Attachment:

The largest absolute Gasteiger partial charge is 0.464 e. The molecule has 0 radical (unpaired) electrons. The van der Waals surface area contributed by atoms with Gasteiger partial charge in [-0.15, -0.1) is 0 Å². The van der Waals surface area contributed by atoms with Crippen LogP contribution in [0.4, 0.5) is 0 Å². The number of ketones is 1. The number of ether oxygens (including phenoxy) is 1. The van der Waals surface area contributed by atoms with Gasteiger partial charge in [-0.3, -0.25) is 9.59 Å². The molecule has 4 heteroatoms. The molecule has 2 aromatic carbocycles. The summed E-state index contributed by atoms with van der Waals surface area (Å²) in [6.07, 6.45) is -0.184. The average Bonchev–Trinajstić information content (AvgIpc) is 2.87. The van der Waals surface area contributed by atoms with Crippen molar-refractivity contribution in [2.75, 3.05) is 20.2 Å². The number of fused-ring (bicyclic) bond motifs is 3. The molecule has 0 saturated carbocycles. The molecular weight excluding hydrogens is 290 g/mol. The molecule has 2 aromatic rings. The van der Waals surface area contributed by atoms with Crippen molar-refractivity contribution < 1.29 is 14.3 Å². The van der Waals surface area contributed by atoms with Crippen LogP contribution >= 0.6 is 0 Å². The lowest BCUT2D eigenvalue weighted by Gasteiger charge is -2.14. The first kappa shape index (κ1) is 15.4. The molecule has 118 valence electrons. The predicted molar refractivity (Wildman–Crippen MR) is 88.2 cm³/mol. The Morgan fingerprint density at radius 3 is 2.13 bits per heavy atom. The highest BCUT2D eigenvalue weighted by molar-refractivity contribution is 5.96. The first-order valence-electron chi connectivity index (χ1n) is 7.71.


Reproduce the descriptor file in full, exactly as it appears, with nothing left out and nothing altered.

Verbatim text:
The largest absolute Gasteiger partial charge is 0.464 e. The molecule has 0 radical (unpaired) electrons. The van der Waals surface area contributed by atoms with Gasteiger partial charge in [-0.15, -0.1) is 0 Å². The van der Waals surface area contributed by atoms with Crippen LogP contribution in [0.4, 0.5) is 0 Å². The number of ketones is 1. The number of ether oxygens (including phenoxy) is 1. The van der Waals surface area contributed by atoms with Gasteiger partial charge in [-0.3, -0.25) is 9.59 Å². The molecule has 4 heteroatoms. The molecule has 2 aromatic carbocycles. The summed E-state index contributed by atoms with van der Waals surface area (Å²) in [6.07, 6.45) is -0.184. The average Bonchev–Trinajstić information content (AvgIpc) is 2.87. The van der Waals surface area contributed by atoms with Crippen molar-refractivity contribution in [2.75, 3.05) is 20.2 Å². The number of fused-ring (bicyclic) bond motifs is 3. The molecule has 0 saturated carbocycles. The molecular weight excluding hydrogens is 290 g/mol. The molecule has 2 aromatic rings. The van der Waals surface area contributed by atoms with Crippen molar-refractivity contribution < 1.29 is 14.3 Å². The van der Waals surface area contributed by atoms with Crippen LogP contribution >= 0.6 is 0 Å². The lowest BCUT2D eigenvalue weighted by Gasteiger charge is -2.14. The first kappa shape index (κ1) is 15.4. The molecule has 118 valence electrons. The predicted molar refractivity (Wildman–Crippen MR) is 88.2 cm³/mol. The Morgan fingerprint density at radius 3 is 2.13 bits per heavy atom. The highest BCUT2D eigenvalue weighted by molar-refractivity contribution is 5.96. The first-order valence-electron chi connectivity index (χ1n) is 7.71.